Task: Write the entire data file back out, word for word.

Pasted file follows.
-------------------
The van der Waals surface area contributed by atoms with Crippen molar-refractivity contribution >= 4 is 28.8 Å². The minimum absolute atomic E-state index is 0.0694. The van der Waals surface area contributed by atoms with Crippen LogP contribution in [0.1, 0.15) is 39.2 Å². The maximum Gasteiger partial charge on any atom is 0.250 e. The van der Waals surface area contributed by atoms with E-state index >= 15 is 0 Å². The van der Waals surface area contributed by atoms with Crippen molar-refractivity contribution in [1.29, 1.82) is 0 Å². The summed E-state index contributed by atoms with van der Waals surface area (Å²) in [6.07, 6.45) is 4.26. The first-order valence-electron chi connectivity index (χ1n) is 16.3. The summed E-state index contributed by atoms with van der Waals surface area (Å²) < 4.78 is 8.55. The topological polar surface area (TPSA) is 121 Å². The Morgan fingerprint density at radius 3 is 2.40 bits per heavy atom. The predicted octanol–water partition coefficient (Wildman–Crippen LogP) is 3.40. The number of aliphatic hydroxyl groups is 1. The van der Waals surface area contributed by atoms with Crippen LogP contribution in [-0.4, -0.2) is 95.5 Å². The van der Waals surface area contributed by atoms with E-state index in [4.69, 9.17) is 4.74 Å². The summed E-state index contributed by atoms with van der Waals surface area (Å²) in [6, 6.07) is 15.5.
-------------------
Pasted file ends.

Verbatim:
The van der Waals surface area contributed by atoms with Crippen molar-refractivity contribution >= 4 is 28.8 Å². The minimum absolute atomic E-state index is 0.0694. The van der Waals surface area contributed by atoms with Crippen LogP contribution in [0.1, 0.15) is 39.2 Å². The maximum Gasteiger partial charge on any atom is 0.250 e. The van der Waals surface area contributed by atoms with E-state index >= 15 is 0 Å². The van der Waals surface area contributed by atoms with Crippen molar-refractivity contribution in [1.29, 1.82) is 0 Å². The summed E-state index contributed by atoms with van der Waals surface area (Å²) in [6.07, 6.45) is 4.26. The first-order valence-electron chi connectivity index (χ1n) is 16.3. The summed E-state index contributed by atoms with van der Waals surface area (Å²) < 4.78 is 8.55. The topological polar surface area (TPSA) is 121 Å². The Morgan fingerprint density at radius 3 is 2.40 bits per heavy atom. The predicted octanol–water partition coefficient (Wildman–Crippen LogP) is 3.40. The number of aliphatic hydroxyl groups is 1. The van der Waals surface area contributed by atoms with Crippen LogP contribution in [-0.4, -0.2) is 95.5 Å². The van der Waals surface area contributed by atoms with E-state index in [4.69, 9.17) is 4.74 Å². The summed E-state index contributed by atoms with van der Waals surface area (Å²) in [6, 6.07) is 15.5.